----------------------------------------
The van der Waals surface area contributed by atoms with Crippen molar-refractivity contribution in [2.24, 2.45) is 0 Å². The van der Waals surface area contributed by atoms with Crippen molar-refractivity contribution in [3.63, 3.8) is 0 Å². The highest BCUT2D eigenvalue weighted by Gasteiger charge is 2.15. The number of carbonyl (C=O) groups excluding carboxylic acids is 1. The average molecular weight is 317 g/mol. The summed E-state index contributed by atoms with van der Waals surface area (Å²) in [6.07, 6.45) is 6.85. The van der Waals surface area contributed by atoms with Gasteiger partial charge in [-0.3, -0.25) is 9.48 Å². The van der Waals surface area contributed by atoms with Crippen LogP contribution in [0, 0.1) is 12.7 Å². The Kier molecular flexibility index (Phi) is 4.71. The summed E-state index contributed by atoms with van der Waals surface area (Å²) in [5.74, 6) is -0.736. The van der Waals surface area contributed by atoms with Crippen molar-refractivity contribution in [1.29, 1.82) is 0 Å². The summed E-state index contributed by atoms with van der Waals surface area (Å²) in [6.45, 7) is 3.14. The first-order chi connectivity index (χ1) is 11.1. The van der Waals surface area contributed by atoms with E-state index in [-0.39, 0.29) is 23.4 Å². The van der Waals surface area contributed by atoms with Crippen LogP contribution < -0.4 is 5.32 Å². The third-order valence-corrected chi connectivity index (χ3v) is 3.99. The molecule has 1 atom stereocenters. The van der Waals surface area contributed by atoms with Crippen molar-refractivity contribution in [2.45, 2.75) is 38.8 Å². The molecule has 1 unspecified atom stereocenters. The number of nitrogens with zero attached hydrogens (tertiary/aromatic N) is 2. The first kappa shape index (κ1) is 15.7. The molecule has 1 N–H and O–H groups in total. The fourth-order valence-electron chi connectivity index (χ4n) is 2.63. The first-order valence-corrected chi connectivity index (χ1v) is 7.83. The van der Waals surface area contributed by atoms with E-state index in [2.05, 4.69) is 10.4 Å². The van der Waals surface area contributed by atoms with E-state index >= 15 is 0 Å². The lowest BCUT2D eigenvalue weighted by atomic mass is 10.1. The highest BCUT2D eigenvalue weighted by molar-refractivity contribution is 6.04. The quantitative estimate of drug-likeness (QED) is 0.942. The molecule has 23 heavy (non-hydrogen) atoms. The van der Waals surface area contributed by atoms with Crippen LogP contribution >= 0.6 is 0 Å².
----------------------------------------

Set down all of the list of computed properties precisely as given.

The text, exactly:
The van der Waals surface area contributed by atoms with Crippen molar-refractivity contribution in [2.24, 2.45) is 0 Å². The van der Waals surface area contributed by atoms with Crippen molar-refractivity contribution in [3.63, 3.8) is 0 Å². The highest BCUT2D eigenvalue weighted by Gasteiger charge is 2.15. The number of carbonyl (C=O) groups excluding carboxylic acids is 1. The average molecular weight is 317 g/mol. The summed E-state index contributed by atoms with van der Waals surface area (Å²) in [6.07, 6.45) is 6.85. The van der Waals surface area contributed by atoms with Gasteiger partial charge in [-0.3, -0.25) is 9.48 Å². The van der Waals surface area contributed by atoms with Crippen LogP contribution in [0, 0.1) is 12.7 Å². The Kier molecular flexibility index (Phi) is 4.71. The summed E-state index contributed by atoms with van der Waals surface area (Å²) in [5.74, 6) is -0.736. The van der Waals surface area contributed by atoms with Crippen molar-refractivity contribution in [1.29, 1.82) is 0 Å². The summed E-state index contributed by atoms with van der Waals surface area (Å²) in [6.45, 7) is 3.14. The first-order chi connectivity index (χ1) is 11.1. The van der Waals surface area contributed by atoms with E-state index in [-0.39, 0.29) is 23.4 Å². The van der Waals surface area contributed by atoms with Crippen LogP contribution < -0.4 is 5.32 Å². The third-order valence-corrected chi connectivity index (χ3v) is 3.99. The molecule has 1 atom stereocenters. The van der Waals surface area contributed by atoms with Crippen molar-refractivity contribution in [2.45, 2.75) is 38.8 Å². The molecule has 1 unspecified atom stereocenters. The number of nitrogens with zero attached hydrogens (tertiary/aromatic N) is 2. The first kappa shape index (κ1) is 15.7. The molecule has 1 N–H and O–H groups in total. The fourth-order valence-electron chi connectivity index (χ4n) is 2.63. The first-order valence-corrected chi connectivity index (χ1v) is 7.83. The van der Waals surface area contributed by atoms with E-state index in [2.05, 4.69) is 10.4 Å². The van der Waals surface area contributed by atoms with E-state index >= 15 is 0 Å². The lowest BCUT2D eigenvalue weighted by atomic mass is 10.1. The highest BCUT2D eigenvalue weighted by molar-refractivity contribution is 6.04. The quantitative estimate of drug-likeness (QED) is 0.942. The molecule has 23 heavy (non-hydrogen) atoms. The van der Waals surface area contributed by atoms with Crippen LogP contribution >= 0.6 is 0 Å².